4.Forgetting to Roll Up Your Awning At Night
For those who boondock in the wilderness, we highly advise to always roll up your awning before going to bed. This includes areas such as the desert where it might seem to be hot all the time, trust me it’s not. It could go from a warm day to freezing cold and snowy day the following morning. This could leave your awning in the snow, and making it wet. In other to be prepared for this, it is best to roll up the awning.
Another reason not to leave your awning rolled out at night is, you might not know when a strong wind might blow through. A strong wind blowing through at night could cause damages to your awning by the time you wake up the next day. This might lead to an unnecessary cost. So, to avoid these, once you feel sleepy, take about two to three minutes to get your awning rolled up.
If you’ve made any of the mistakes above and your awning fabric has been damaged or stained with dirt or has mold, the guide below will help you replace your awning if necessary.
What are the Different Types of Awnings? And How Do I Use Them
1. Electric Awning
These are pretty easy to use. To use them, all you have to do is to touch a button, and the awning starts coming out. However, be cautious not to fully extend the awning in one push. When releasing the awning, ensure that there are no trees around, because the awnings are easily stopped when close to something.
If there are no obstacles, run the awning out till it balances to about 90 degrees of the ground. If you overextend the awning beyond 90 degrees, it will over time weaken the fabric. It’s best to balance the awning to 90 degrees to the ground.
Pitching an awning is a crucial thing especially if you’ve got some light rain. What happens with these vinyl awnings is that, they’ll fill up with water and it could stretch the fabric. It also can bend your tube. Electrical awnings are equipped with a dump so, if there is a little bit of water on the awning, the awning will dump it.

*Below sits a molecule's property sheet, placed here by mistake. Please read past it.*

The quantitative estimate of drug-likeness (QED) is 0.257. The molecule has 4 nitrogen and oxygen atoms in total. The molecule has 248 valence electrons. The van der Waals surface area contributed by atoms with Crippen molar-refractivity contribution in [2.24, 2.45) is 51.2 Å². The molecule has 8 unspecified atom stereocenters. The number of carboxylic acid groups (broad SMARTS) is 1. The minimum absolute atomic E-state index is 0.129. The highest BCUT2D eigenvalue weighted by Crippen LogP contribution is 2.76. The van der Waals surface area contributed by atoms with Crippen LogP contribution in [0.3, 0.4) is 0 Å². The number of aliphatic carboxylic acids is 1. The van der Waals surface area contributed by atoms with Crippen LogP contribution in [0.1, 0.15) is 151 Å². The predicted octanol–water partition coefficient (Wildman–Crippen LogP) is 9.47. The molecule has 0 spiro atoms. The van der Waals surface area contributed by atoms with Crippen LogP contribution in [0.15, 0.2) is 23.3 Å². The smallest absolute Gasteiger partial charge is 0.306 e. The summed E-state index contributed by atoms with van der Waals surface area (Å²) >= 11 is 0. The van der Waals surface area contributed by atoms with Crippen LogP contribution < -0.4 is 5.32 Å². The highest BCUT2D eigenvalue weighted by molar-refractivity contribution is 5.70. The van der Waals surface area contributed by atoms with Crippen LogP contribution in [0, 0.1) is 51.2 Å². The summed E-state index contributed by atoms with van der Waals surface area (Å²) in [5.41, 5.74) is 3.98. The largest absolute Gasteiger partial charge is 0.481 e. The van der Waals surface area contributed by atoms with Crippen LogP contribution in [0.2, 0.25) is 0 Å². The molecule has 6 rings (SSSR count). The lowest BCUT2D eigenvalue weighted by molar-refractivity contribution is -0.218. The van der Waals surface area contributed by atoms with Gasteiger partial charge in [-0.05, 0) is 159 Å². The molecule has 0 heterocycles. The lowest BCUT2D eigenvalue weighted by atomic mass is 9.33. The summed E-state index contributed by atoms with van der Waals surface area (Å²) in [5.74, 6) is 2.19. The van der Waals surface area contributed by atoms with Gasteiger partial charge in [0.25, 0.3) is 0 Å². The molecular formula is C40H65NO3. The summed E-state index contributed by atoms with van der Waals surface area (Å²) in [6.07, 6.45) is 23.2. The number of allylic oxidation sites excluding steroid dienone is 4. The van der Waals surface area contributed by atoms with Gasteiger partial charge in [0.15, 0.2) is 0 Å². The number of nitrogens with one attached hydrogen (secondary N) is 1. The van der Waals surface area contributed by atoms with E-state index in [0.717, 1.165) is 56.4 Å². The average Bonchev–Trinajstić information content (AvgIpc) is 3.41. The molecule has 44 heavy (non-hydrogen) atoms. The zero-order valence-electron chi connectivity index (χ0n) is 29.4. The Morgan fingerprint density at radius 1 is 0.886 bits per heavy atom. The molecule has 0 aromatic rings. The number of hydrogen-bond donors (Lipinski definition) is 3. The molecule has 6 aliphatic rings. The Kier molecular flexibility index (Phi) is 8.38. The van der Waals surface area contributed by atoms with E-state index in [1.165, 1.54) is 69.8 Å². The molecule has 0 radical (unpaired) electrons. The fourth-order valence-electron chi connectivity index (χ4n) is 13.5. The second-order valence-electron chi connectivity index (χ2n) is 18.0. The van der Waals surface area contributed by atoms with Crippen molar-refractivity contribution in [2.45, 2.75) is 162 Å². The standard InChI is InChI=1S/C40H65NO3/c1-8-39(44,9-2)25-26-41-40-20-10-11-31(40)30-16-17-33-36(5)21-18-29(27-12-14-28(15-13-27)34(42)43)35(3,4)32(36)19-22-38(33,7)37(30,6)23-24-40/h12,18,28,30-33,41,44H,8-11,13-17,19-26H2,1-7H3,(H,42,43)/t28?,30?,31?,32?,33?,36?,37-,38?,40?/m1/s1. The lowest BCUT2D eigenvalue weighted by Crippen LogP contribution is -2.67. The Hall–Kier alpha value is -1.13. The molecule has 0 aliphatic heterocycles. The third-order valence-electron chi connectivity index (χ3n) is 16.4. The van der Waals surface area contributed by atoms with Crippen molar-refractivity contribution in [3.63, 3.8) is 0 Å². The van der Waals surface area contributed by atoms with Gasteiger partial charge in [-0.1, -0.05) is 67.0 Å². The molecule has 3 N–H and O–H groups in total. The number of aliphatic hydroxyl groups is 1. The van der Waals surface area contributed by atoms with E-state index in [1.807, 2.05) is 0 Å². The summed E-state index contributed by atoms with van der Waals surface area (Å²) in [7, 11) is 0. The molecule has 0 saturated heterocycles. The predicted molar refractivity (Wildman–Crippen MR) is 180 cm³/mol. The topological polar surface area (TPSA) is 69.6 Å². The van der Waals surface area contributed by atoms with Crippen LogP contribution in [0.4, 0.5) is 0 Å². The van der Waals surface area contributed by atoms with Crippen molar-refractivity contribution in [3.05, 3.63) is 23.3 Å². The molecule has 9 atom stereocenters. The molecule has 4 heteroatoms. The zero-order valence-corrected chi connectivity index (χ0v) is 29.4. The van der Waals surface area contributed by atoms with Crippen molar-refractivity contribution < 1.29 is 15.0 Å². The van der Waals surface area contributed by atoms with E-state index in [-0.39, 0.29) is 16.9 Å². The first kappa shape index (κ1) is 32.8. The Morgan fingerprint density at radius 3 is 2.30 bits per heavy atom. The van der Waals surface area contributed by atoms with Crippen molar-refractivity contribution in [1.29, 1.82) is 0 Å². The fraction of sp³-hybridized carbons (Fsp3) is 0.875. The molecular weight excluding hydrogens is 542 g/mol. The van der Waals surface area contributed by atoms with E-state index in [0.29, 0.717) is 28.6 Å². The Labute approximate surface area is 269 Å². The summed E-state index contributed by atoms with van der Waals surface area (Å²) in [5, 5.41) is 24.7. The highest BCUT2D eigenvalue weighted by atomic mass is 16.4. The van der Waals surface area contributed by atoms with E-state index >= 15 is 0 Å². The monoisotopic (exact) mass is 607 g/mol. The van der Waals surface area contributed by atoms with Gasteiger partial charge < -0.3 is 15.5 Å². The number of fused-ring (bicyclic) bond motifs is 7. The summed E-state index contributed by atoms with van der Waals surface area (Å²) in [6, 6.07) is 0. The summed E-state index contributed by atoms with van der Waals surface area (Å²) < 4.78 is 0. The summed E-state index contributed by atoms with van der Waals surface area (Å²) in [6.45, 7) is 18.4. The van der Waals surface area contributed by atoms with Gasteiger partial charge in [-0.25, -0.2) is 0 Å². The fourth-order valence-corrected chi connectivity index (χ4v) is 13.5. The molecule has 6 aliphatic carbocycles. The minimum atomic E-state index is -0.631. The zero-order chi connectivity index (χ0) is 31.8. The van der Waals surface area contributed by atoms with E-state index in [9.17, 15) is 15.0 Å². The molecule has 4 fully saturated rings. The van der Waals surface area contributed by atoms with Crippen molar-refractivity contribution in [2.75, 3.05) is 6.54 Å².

We recommend you do it yourself rather than letting the mechanics do it. It’s better that you pitch the awning yourself to let the water can run off so that there is no risk of mechanical failure. When pitching the awning, ensure to pitch the awning to the back of the trailer.
This is because most of the foot traffic is going to be towards the front. By doing so, the water will run off the back. Another thing when you’re pitching an awning is to make sure that the door is clear so that you do not risk destroying your fabric.
2. Manual Awning
With an electric awning, it is as simple as touching a button. However, with a traditional awning, there is kind of a procedure you have to follow to properly use your awning.
To use your traditional awning, first, you need to undo the travel locks and these are what keeps the hardware together as you go down the road, so the awning doesn’t open up. When you’re done with the travel locks, then the hardware can separate and you can open the awning after you do the next step.
The next step is going to involve undoing the cam lock from the top. In unlocking the cam lock, you would have to use the awning rod which should come with your coach. With the help of your awning rod, pull the lever of the cam lockdown till you see it in the roll down position, which you can read on the writing on the cam lock of the awning.
With the cam locks and the travel locks undone, you can now go ahead and open the awning. So, with your rod, go to the center of your awning, and you should see a strap. Grab the strap with your rod and pull it right out. Pull it all the way out until you see the valance about 90 degrees to the ground. It is important to have the arms all loosened up because it’s going to help your awning come all the way out.